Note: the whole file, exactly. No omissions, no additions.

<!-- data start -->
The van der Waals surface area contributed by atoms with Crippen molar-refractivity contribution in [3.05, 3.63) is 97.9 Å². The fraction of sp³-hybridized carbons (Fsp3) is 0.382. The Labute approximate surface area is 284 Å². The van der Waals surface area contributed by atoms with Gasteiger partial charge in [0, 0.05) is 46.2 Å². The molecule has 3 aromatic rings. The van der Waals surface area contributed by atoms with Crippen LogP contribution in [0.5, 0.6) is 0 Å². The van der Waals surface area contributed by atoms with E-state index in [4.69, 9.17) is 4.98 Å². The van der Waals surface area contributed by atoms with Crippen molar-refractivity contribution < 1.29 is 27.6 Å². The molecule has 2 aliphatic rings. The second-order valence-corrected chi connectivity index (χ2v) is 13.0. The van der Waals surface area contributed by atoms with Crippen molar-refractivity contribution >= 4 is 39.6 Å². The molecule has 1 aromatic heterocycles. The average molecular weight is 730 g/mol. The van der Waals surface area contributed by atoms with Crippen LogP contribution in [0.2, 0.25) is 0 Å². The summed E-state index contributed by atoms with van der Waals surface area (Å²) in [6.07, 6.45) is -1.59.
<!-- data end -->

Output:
The van der Waals surface area contributed by atoms with Crippen molar-refractivity contribution in [3.05, 3.63) is 97.9 Å². The fraction of sp³-hybridized carbons (Fsp3) is 0.382. The Labute approximate surface area is 284 Å². The van der Waals surface area contributed by atoms with Gasteiger partial charge in [0, 0.05) is 46.2 Å². The molecule has 3 aromatic rings. The van der Waals surface area contributed by atoms with Crippen LogP contribution in [0.5, 0.6) is 0 Å². The van der Waals surface area contributed by atoms with E-state index in [4.69, 9.17) is 4.98 Å². The van der Waals surface area contributed by atoms with Crippen molar-refractivity contribution < 1.29 is 27.6 Å². The molecule has 2 aliphatic rings. The second-order valence-corrected chi connectivity index (χ2v) is 13.0. The van der Waals surface area contributed by atoms with Crippen molar-refractivity contribution >= 4 is 39.6 Å². The molecule has 1 aromatic heterocycles. The average molecular weight is 730 g/mol. The van der Waals surface area contributed by atoms with Crippen LogP contribution in [0.2, 0.25) is 0 Å². The summed E-state index contributed by atoms with van der Waals surface area (Å²) in [6.07, 6.45) is -1.59.